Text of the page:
If President Mugabe can use violence to reverse the 29 March electoral
verdict then it should be accepted that he is capable of sinking even lower
in a bid to remain in power.

The first strategy is obviously to bait Tsvangirai using the tested and
tried diplomatic skills of President Mbeki into negotiations that President
Mugabe would symbolically prefer to be held at a government building.

President Mbeki has clearly no problem acknowledging President Mugabe as the
legitimate head of state and in as much as he would like to be neutral, it
cannot be said that the 27 June elections were free and fair allowing him to
recognise the outcome there from.

Tsvangirai had no choice but to be unavailable when President Mbeki met
President Mugabe last weekend. It was left to the Arthur Mutambara faction
of the MDC whom I believe made the point that the starting point had to be
the 29 March results and insisted that Tsvangirai was necessary for any
credible resolution of the legitimacy and governance crisis facing President

Mugabe is acutely aware that he needs Tsvangirai as much as Tsvangirai is
also aware that Mugabe and Zanu PF are in a corner and the Zimbabwean people
were not so stupid in deciding to give parliamentary control to the MDC.

There is still a temptation for President Mugabe to reverse the outcome of
the 29 March elections through further violence and also using the judiciary
but it must be said that this strategy has already been exposed.

History will be the ultimate judge of whether the decision by Tsvangirai to
withdraw his name from the run-off elections was a wise one but it must be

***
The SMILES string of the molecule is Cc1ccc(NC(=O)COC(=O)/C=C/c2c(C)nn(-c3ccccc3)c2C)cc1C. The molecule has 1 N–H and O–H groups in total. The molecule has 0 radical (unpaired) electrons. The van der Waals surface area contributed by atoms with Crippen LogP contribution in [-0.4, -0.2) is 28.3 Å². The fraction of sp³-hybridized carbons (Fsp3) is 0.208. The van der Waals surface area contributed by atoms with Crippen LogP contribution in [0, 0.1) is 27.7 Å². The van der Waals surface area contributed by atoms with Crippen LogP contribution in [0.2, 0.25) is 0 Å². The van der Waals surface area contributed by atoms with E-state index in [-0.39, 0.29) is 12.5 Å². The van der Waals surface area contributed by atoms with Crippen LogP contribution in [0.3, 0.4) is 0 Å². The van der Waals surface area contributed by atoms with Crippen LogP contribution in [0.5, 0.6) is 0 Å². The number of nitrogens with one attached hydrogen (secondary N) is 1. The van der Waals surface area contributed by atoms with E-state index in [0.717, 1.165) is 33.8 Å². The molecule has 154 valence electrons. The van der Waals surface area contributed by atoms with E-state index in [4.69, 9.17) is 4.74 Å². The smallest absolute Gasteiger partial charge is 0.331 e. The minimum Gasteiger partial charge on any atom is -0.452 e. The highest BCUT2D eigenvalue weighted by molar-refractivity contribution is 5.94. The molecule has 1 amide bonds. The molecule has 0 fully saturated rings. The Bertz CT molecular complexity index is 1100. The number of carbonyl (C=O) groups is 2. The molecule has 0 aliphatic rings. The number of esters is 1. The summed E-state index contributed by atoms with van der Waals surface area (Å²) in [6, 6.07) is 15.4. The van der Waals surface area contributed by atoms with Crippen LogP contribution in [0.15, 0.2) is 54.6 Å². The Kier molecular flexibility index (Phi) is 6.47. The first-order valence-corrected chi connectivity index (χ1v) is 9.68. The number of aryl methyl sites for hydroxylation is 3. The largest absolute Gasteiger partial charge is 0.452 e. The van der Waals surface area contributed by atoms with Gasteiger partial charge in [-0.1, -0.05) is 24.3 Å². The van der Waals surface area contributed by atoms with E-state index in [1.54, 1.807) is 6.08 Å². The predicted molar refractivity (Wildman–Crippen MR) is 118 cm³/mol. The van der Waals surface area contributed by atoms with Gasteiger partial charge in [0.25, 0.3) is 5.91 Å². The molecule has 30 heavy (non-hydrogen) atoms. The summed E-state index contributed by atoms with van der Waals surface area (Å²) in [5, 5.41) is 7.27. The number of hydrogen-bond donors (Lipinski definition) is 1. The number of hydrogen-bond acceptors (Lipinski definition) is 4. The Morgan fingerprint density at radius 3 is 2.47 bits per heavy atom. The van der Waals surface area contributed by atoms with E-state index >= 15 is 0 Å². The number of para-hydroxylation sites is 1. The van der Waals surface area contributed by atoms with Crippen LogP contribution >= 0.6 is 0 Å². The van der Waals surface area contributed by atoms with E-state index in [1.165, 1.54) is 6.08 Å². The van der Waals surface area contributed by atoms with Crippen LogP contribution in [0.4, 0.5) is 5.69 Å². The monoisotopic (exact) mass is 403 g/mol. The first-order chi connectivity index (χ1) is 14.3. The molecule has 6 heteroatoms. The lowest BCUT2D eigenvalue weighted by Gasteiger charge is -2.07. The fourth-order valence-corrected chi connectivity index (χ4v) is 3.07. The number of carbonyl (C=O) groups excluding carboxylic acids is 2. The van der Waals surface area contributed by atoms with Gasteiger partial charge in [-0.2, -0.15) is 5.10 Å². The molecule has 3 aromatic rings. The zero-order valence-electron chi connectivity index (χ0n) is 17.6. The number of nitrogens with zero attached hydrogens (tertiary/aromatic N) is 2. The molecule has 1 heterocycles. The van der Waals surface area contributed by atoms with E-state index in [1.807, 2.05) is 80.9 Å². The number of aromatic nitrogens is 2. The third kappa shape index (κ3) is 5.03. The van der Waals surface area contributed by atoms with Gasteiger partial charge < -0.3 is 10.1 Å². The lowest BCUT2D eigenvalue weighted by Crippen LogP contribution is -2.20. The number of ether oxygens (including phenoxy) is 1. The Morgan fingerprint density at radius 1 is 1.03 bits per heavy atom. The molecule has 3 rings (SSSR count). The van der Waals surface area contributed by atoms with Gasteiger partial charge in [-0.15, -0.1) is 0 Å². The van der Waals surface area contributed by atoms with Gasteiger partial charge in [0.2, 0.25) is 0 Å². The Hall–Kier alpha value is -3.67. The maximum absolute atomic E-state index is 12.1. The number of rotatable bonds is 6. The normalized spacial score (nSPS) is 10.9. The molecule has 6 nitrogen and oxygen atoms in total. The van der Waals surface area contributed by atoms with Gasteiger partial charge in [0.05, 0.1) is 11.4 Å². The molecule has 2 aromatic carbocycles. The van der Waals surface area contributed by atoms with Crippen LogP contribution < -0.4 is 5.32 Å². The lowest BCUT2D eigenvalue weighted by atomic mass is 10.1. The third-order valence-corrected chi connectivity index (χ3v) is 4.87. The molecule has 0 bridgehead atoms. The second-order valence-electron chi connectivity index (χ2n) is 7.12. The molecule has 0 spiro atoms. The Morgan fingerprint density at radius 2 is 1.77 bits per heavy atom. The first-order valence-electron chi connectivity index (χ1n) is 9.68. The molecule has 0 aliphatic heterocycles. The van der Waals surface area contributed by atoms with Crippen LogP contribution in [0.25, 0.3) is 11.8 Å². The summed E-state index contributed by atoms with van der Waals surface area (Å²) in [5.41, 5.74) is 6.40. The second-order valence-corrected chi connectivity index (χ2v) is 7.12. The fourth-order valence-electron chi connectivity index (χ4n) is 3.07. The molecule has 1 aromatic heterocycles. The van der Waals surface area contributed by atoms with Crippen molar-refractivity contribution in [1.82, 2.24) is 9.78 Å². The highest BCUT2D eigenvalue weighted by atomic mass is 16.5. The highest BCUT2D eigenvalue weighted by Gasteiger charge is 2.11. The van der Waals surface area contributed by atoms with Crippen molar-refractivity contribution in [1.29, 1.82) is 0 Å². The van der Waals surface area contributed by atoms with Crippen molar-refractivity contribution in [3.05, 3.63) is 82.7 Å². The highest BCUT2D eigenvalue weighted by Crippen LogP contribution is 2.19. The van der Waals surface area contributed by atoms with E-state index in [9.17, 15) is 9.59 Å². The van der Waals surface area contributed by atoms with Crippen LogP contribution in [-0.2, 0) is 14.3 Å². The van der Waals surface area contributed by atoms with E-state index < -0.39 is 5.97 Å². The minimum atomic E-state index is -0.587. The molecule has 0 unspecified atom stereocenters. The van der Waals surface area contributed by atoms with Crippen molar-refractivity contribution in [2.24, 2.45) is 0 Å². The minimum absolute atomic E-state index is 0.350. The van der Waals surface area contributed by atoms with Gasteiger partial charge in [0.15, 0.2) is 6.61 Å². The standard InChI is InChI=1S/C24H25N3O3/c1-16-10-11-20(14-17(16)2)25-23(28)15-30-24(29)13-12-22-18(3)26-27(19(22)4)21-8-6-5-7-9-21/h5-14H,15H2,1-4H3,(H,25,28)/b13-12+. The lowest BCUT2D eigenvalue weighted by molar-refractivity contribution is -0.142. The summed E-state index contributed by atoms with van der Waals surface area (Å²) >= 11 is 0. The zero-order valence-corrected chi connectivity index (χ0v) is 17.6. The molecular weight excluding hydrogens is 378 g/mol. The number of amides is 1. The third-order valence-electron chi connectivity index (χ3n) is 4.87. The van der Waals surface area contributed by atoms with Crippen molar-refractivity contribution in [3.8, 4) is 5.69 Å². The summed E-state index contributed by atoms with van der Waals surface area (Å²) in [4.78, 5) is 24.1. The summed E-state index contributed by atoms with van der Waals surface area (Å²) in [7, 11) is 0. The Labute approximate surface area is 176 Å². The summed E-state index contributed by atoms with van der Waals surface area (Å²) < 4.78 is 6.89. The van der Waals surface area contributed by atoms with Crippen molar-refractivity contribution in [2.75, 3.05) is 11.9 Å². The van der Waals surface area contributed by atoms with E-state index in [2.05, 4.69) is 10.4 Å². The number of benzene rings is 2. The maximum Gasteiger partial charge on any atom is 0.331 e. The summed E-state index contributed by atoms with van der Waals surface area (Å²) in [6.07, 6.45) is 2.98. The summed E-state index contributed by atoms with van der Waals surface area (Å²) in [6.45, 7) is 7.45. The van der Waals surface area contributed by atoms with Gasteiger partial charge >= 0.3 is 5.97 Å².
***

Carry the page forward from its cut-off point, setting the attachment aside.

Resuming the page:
accepted that conditions for a free and fair elections did not exist and, in
any event, President Mugabe had taken the position that the end justified
the means. He had already conditioned his party and himself that he had to
emerge as the winner at all costs.

President Mugabe has no history of losing an election or accepting that his
version of reality does not represent the universe.

Understanding the mind of President Mugabe may be beneficial in better
predicting whether the continuation of the Mbeki-led mediation is likely to
produce a positive outcome for Zimbabwe.

Rightly or wrongly President Mugabe is not convinced that there is any
better Zimbabwean to lead or protect the country than him. He feels strongly
that he was democratically elected and the decision by Tsvangirai to
withdraw his name from the run-off was principally motivated by the
realisation that he was going to lose the elections.

President Mugabe believes that if he were to leave office, white Zimbabwean
commercial farmers will reassert their land rights. Furthermore, he is of
the view that black economic rights are perishable without the active
support of the state led only by him.

The experience, albeit short, from the land reform programme suggests that
the mere transfer of asset ownership from white to black hands does not
necessarily lead to production gains or efficiency.

What does the country need to go forward? Is a GNU a positive force for
change? Who should lead the GNU?

It must be accepted that beyond the conversations on democracy, the crisis
facing Zimbabwe is unique and to a large extent a reflection of the impact
of bad policies and a deep seated misunderstanding of the role of the state
in nation building. It is evident that the crisis will not be remedied
without a change of direction in terms of policies.

The absence of serious policy and ideological debates in the post-June 27
elections clearly suggests that the future of Zimbabwe may continue to play
hostage to the whims of a few men and women privileged to lead but
challenged by the distortion created by the force of Mugabe's personality on
the values and principles that ought to have informed the post colonial